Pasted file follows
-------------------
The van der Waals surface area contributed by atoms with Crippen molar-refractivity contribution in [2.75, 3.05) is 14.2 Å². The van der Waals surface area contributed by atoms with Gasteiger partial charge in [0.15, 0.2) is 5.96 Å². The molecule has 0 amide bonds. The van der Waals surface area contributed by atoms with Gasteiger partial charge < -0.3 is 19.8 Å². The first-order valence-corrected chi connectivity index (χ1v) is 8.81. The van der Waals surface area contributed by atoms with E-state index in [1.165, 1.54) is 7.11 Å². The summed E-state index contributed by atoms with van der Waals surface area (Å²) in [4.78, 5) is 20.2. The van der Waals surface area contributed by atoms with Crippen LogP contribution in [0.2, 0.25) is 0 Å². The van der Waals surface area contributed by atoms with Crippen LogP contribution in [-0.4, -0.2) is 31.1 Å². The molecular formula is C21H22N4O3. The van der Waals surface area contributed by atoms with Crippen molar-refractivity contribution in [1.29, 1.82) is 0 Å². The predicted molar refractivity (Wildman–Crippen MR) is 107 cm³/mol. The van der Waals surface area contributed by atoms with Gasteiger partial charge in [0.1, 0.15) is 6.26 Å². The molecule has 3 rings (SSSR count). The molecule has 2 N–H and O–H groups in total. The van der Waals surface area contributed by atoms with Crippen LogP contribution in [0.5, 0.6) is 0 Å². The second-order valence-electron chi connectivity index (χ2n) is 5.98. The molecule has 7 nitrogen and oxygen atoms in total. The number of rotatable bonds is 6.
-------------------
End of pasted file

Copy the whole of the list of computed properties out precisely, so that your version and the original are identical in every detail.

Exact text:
The van der Waals surface area contributed by atoms with Crippen molar-refractivity contribution in [2.75, 3.05) is 14.2 Å². The van der Waals surface area contributed by atoms with Gasteiger partial charge in [0.15, 0.2) is 5.96 Å². The molecule has 0 amide bonds. The van der Waals surface area contributed by atoms with Gasteiger partial charge < -0.3 is 19.8 Å². The first-order valence-corrected chi connectivity index (χ1v) is 8.81. The van der Waals surface area contributed by atoms with E-state index in [1.165, 1.54) is 7.11 Å². The summed E-state index contributed by atoms with van der Waals surface area (Å²) in [4.78, 5) is 20.2. The van der Waals surface area contributed by atoms with Crippen LogP contribution in [0.2, 0.25) is 0 Å². The van der Waals surface area contributed by atoms with Crippen LogP contribution in [-0.4, -0.2) is 31.1 Å². The molecular formula is C21H22N4O3. The van der Waals surface area contributed by atoms with Crippen molar-refractivity contribution in [1.29, 1.82) is 0 Å². The predicted molar refractivity (Wildman–Crippen MR) is 107 cm³/mol. The van der Waals surface area contributed by atoms with Gasteiger partial charge in [0.1, 0.15) is 6.26 Å². The molecule has 3 rings (SSSR count). The molecule has 2 N–H and O–H groups in total. The van der Waals surface area contributed by atoms with Crippen LogP contribution in [0.5, 0.6) is 0 Å². The second-order valence-electron chi connectivity index (χ2n) is 5.98. The molecule has 7 nitrogen and oxygen atoms in total. The number of rotatable bonds is 6.